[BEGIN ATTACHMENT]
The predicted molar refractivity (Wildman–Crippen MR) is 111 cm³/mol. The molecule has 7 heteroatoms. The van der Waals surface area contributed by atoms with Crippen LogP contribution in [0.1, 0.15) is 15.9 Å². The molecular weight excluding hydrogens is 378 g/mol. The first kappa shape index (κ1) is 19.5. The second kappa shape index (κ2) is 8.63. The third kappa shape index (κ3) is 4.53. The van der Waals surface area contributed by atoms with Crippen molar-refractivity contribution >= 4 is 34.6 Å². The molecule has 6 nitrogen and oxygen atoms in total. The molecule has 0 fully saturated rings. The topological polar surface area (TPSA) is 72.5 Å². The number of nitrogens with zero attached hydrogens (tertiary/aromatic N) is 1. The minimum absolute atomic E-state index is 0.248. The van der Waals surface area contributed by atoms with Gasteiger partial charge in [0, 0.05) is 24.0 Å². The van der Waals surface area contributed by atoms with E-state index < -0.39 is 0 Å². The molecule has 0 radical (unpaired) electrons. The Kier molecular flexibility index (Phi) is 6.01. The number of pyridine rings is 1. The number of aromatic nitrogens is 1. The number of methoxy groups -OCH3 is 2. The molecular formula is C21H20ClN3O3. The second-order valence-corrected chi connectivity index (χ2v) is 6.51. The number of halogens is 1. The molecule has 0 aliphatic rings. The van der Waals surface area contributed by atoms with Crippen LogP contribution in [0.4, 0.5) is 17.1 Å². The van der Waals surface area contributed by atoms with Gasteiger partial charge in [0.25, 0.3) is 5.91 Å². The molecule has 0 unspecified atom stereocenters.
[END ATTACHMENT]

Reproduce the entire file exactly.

The predicted molar refractivity (Wildman–Crippen MR) is 111 cm³/mol. The molecule has 7 heteroatoms. The van der Waals surface area contributed by atoms with Crippen LogP contribution in [0.1, 0.15) is 15.9 Å². The molecular weight excluding hydrogens is 378 g/mol. The first kappa shape index (κ1) is 19.5. The second kappa shape index (κ2) is 8.63. The third kappa shape index (κ3) is 4.53. The van der Waals surface area contributed by atoms with Crippen molar-refractivity contribution >= 4 is 34.6 Å². The molecule has 6 nitrogen and oxygen atoms in total. The molecule has 0 fully saturated rings. The topological polar surface area (TPSA) is 72.5 Å². The number of nitrogens with zero attached hydrogens (tertiary/aromatic N) is 1. The minimum absolute atomic E-state index is 0.248. The van der Waals surface area contributed by atoms with Gasteiger partial charge in [0, 0.05) is 24.0 Å². The van der Waals surface area contributed by atoms with E-state index < -0.39 is 0 Å². The molecule has 0 radical (unpaired) electrons. The Kier molecular flexibility index (Phi) is 6.01. The number of pyridine rings is 1. The number of aromatic nitrogens is 1. The number of methoxy groups -OCH3 is 2. The molecular formula is C21H20ClN3O3. The second-order valence-corrected chi connectivity index (χ2v) is 6.51. The number of halogens is 1. The molecule has 0 aliphatic rings. The van der Waals surface area contributed by atoms with Crippen LogP contribution in [0.4, 0.5) is 17.1 Å². The van der Waals surface area contributed by atoms with Gasteiger partial charge in [0.25, 0.3) is 5.91 Å². The molecule has 0 unspecified atom stereocenters.